Journeying from the north I had a few hours to kill in Middlesbrough and the need for breakfast. The minimum amount of research I had done suggested that The Smeltery would serve for breakfast. And serve it did, turned out to be both reasonably priced and delicious. I recommend it.
Because I hadn't been paying attention, what I didn't realise until I got there was that it was also the cafe/ restaurant for MIMA (the Middlesbrough Institute of Modern art pictured above). It is located in a very attractive square, just across from the looming gothic mass of the Town Hall. The short version of this post, is that it's good. Other small museums could learn allot. I was impressed. The staff there were super friendly and agreed to store my suitcase in the shops store room so I could look round the museum unencumbered.
The building itself is three floors. The top floor is a viewing platform from which you can look out over the city. The 2nd floor contains a corridor full of art including a colourful mock up of a proposed redevelopment of Middlesbrough riverside (above, you can see the stadium) which was sadly derailed by the recession and government obsession with all things London.
There were an number of other artworks in the same area, the best of which was a fine William Scott called rather simply Orange, Black and White (above). All the coloured are mottled to give a more interesting texture.
The gallery on this floor is a large L shaped room which holds a cornucopia of contemporary arts in various media and by various people, the majority of whom (but by no means all), where British. There was a terrible Tracey Emin drawing for example, one suspects only there because of the name and completely eclipsed by the 4 horseman banners (three of which you can make out above).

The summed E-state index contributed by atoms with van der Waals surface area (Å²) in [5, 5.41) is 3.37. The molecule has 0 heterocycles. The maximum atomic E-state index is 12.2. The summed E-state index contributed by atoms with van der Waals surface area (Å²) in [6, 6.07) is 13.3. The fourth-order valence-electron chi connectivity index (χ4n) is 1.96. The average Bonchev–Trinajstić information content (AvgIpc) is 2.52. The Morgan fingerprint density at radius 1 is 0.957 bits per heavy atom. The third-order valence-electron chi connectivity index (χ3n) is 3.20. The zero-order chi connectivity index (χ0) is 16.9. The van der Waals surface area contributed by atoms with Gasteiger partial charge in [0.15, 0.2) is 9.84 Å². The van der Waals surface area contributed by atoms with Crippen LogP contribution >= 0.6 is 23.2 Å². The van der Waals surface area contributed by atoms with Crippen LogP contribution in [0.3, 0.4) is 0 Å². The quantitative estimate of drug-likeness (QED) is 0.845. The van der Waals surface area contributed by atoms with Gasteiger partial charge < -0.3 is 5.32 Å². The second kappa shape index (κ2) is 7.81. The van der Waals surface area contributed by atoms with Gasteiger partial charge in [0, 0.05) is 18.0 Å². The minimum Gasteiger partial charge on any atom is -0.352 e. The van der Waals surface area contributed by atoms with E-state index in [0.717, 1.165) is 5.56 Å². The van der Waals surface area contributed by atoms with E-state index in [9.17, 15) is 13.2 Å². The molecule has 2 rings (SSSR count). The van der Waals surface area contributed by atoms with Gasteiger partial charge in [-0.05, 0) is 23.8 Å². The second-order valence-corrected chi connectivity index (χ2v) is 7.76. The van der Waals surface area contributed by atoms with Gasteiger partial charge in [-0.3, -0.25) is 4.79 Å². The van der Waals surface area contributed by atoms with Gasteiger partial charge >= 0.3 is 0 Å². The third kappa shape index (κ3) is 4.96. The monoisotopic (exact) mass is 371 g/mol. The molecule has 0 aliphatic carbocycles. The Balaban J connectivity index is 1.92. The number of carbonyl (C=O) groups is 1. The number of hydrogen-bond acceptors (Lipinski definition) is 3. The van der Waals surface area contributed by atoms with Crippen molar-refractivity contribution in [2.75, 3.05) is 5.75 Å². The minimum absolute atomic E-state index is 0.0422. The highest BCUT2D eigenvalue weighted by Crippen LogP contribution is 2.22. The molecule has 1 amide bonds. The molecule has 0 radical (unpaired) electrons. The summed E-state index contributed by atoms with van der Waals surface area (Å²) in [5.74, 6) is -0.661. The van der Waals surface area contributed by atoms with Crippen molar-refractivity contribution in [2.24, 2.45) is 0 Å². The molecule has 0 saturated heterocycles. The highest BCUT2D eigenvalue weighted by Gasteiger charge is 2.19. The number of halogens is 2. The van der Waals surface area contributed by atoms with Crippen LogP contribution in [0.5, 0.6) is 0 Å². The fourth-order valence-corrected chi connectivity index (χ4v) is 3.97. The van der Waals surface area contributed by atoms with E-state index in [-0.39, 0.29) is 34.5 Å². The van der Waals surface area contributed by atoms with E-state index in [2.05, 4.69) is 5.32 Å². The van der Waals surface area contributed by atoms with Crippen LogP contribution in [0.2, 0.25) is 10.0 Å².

There are various vitrines of pottery in the gallery, including this quartet of wide mouthed pieces that I like. I like the subtle variations of blue to grey that you can see on the bottom (above left). You can also make out in the background a long cabinet of coloured pottery.
Sitting in the middle of the floor there are also various installations, of varying quality but many of them good (such as the one above right). My only criticism is the labeling on the wall makes it difficult to work out which piece is which. However on the plus side, they have avoided art guff style explanation of the pieces and instead just tell you who its by, what its made of, and occasionally the history of the work.
Squatting at one end of the L is this large beige box, with large slits in it. If you peer through the slits you can see piles of white crockery (above). It turns out to be by Edmund de Waal and is called, aptly, the cabinet of curiosity. Incidentally his book is very good. This is an odd piece. It is not much to look at from the outside, and frankly the white pottery is a bit dull and yet one feels compelled to try and look through the different apertures. I find that It allowed me to project my own story onto the thing. I also suspect I gave it more time than usual because of my admiration for its creator.
Themed collections can often work well together. Also suitable subject matter can be enhanced by its location. Middelsbrough being an industrial city (at least in inheritance if less so now) does well in displaying these 15 etchings of the Steel making process by Viva Talbot (above). They manage that very difficult trick of being both artistic and educational. The etchings take you through in chronological order the process of making steel, rendering into a human and detailed experience.